Mass Effect: Andromeda – The Review

The Bad

While the rest of the internet has been bashing the game for it’s janky animations, ugly characters, and immersion breaking bugs only that last one really stood out to me. I’ve made it perfectly clear in previous reviews that I typically don’t care if a game looks like a PS2 game despite it being on a high end PC, as long as the gameplay is fun and/or the story is great. And the same goes for Mass Effect: Andromeda.

Yes, I found the character creator to be rather lacking, especially when compared to other games that allow you to make your own character. Even then, I managed to make Ryders who were rather pleasing despite the limitations. It never bothered me, and compared to the previous games’s character creators I argue that Andromeda’s is more or less on par with the others. Whether or not you feel that’s unacceptable is up to you, I personally didn’t find it to be that big of a deal.

I did have issues some of the bugs I ran into. More than once I would end up clipping through the environment and be forced to reboot the game just to keep going. The most frustrating example of this was when I was hacking Exiles up with an Asari sword, which allows you to do a small teleport to your target to get a good blow in, only to get stuck in the rock the Exile was standing on. That one made me want to stop playing for a while.

There were also numerous instances where enemies would spawn in midair and get stuck up there, or would get stuck in terrain and not allow me to finish combat. Which can be very irritating given you can’t fast travel if you’re in combat (a feature that should be eradicated from all future games featuring fast travel, it’s a stupid thing to have, period!).

And the same thing would occasionally happen with my squadmates whenever I’d exit the Nomad. It was actually rather humorous to see because they’d just randomly fall from the sky and then get to work fighting enemies. However, I have to side with the internet trolls on these issues, they’re just not acceptable to see in a game coming from a developer like Bioware. We expect better of you for a reason.

However, the most annoying glitches had more to do with the game’s audio. There were numerous instances of sound simply not playing or dialogue getting cut off. I’d be listening to some fun banter between Drack and Vetra as I was driving the Nomad, only for SAM to butt in because he wanted to tell me, for the millionth time, that I could scan for minerals in the area I was currently driving through. Or I would be trying to have a conversation with an NPC, only for said NPC to then start having two separate conversations with me at the same time. And given how dialogue heavy a game like Mass Effect can be, this was one of the more serious issues I found.

Sorry, didn’t catch that. The game glitched again.

Some other, minor, gripes I had with the game included the pacing. There are numerous places where the game feels like it’s dragging its feet. None more so when you’re exploring the Heleus Cluster’s star map. It seems like the developers wanted to give the game a cinematic feel by making it so that every time you zoom into a planet it’s a drawn out process where the ship has to fly a course to your intended destination, pause to make some picturesque shot with a sun or black hole in the background, and then let you get on to scanning the planet. And it does this for EVERY. SINGLE. FUCKING. PLANET. And it gets old very fast.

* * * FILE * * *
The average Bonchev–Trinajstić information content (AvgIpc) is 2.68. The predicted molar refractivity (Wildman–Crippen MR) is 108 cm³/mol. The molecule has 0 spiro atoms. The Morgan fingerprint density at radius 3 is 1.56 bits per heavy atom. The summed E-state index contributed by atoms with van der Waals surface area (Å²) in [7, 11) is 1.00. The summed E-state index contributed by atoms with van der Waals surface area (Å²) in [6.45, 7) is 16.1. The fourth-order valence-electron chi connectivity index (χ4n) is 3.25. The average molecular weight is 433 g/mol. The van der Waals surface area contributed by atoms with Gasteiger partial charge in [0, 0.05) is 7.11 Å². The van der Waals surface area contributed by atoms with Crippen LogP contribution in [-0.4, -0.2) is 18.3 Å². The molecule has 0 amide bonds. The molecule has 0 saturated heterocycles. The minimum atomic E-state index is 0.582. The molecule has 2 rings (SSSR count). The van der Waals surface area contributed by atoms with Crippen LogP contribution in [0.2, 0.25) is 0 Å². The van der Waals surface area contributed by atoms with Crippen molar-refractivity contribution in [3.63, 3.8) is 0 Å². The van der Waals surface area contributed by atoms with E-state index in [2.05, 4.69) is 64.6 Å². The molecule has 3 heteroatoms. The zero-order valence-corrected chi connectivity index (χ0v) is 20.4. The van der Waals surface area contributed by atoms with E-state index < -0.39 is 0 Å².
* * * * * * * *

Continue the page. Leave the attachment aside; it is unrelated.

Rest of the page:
All these issues pale in comparison to the game’s music, however. Fact of the matter is that the overall score was boring as hell. I have the original trilogy’s soundtrack and listen to it quite often. I don’t plan on doing the same for Mass Effect: Andromeda’s soundtrack. And the most damning example of this is the game’s galaxy map theme. If there’s one song that stands out as the most iconic in the entire Mass Effect series, it’s the original trilogy’s galaxy map theme. It conveys the wonder of exploring the galaxy so brilliantly that the very idea of it not being in a Mass Effect game is unconscionable. And I’m sad to say that Andromeda’s galaxy map theme falls flat on its face. I actually resorted to playing the original theme on my laptop whenever I was exploring Heleus just to get the chills I used to get when playing the original games.

Music seems to be an issue that many games have had as of late. I feel we all should reiterate just how important a good score is to making a game, or film for that matter, even better. And here, Mass Effect: Andromeda’s score feels generic and bland. Not once did it pump me up for some epic fight, or make me feel a sense of wonder as I explored Remnant tombs. In fact, there were numerous times where the game was just dead silent. Something that, sadly, I cannot overlook, and it drastically effected the game’s overall score.

Which brings us to the final leg of the review…

Tom Hoover

Writer, critic, and cheese addict. Tom is a fan of Neil Breen films, Deadpool, and the works of HP Lovecraft.

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